On the outside edge of the body, put 4" on the bottom edge
of the 2x and draw a line on the outside edge of the square.
The birdsmouth should end up being 2" deep.

Say we want to add an overhang to our rafters. In this
instance lets say we want to add 12". Since we are adding
12" to the rafters on both sides of the house, we need to
add two feet to our 30' span. Again we go to our rafter
table book ("The Full Length Roof Framer"). Open the book
to the 6/12 page and look up the span for 32 feet. The
overall length of our rafter will increase to 17' 10 5/8".

To mark the plumb cut on the rafter tail, pull the tape from
the upper left hand corner of our 2x (long point of our
plumb cut). Mark 17' 10 5/8" on the top edge of the 2x.
Again put 6" and 12" of the framing square on the bottom
edge of the 2x and line it up with the mark on top of the
2x. Draw a line along the squares edge and this will be your
tail cut.

Two more things must be considered to complete the layout of
our rafter. As mentioned earlier, our rafter must be
shortened to allow for the thickness of the ridge. In most
cases the ridge board is a 2x or 1 1/2" thick. This means
we must deduct one half the thickness of the ridge from our
rafters or 3/4". On our 2x mark another line 3/4" to the
right of our original plumb cut line. Do not measure along
the top edge of the 2x but rather off of our original line.
Either make one mark and draw a 6/12 pitch or make two marks
and draw a line through them. Either way will work. This is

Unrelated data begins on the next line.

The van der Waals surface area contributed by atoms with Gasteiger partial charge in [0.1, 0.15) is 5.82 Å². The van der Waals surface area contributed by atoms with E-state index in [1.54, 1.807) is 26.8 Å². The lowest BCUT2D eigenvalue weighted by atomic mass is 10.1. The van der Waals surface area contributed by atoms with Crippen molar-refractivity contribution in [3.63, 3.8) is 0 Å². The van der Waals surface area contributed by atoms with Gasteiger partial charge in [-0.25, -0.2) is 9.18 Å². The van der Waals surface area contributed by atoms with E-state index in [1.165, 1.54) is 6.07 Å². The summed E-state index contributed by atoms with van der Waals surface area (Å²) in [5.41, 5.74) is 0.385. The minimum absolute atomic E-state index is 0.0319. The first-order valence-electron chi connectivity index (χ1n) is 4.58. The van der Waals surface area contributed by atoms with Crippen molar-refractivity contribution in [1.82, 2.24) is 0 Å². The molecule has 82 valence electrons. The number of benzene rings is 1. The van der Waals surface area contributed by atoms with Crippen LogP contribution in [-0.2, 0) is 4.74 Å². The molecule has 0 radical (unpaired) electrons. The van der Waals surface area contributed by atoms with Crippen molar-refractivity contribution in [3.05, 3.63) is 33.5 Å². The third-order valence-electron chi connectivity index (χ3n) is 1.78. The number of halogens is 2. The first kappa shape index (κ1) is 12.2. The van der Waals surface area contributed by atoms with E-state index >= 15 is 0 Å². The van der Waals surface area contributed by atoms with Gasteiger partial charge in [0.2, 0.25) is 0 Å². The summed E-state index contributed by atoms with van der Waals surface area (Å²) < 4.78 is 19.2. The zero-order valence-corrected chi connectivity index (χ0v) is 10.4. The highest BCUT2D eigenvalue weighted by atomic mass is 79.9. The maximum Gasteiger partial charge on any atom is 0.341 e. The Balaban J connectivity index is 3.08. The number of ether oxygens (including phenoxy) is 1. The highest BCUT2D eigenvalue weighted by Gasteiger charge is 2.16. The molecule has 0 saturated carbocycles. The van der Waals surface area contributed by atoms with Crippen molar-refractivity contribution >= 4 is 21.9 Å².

your new cut line. Mark out our erase the original line so
as not to get confused.

The other consideration is shortening the rafter tail to
allow for the thickness of the fascia board. If the fascia
is to be a 1x, shorten the tail 3/4". If its a 2x, shorten
it 1 1/2". Shorten the tail cut in the same manner as the
plumb cut. Make a line the thickness of the fascia parallel
to the original rafter tail cut line. Again cross out the
original line to lessen the confusion. The bottom of the
tail cut may have to be clipped so it doesn't hang below
the fascia board.

You now have the layout for a common rafter. You can now cut
the lines that are marked on the 2x. When making these cuts,
make them straight and with precision as this will be the
pattern for marking and cutting the rest of the common
rafters. When cutting out the birdsmouth, its okay to
overcut the lines to completely remove the material.

I like to nail stops to the top of my rafter pattern. I use
scraps of plywood about 4" long and about 3" wide. I nail
one about 3 to 4 inches from the plumb cut, letting it hang
over 3/4" on each side of the rafter. The other stop is
nailed just above the birdsmouth, hanging over 3/4" each
side of the rafter. Now all one has to do is put the stops
against the crowned side of the 2x and trace the cuts to be
made. If you laid out all your rafters individually, it
would probably take 4 times longer or more.

The process for laying out rafters might sound complicated, but after you have done this a couple times you can see how easy it can be.

Mike Merisko (c) 2007

More roof framing articles.

The Full Length Roof Framer: The Book

Cutting Rafters Easily and Efficiently

How To Frame A Gable Roof

How To Frame A Hip Roof

How To Frame A Gable Overhang




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Garage Door Openings


Lumber Takeoffs

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Plywood Deck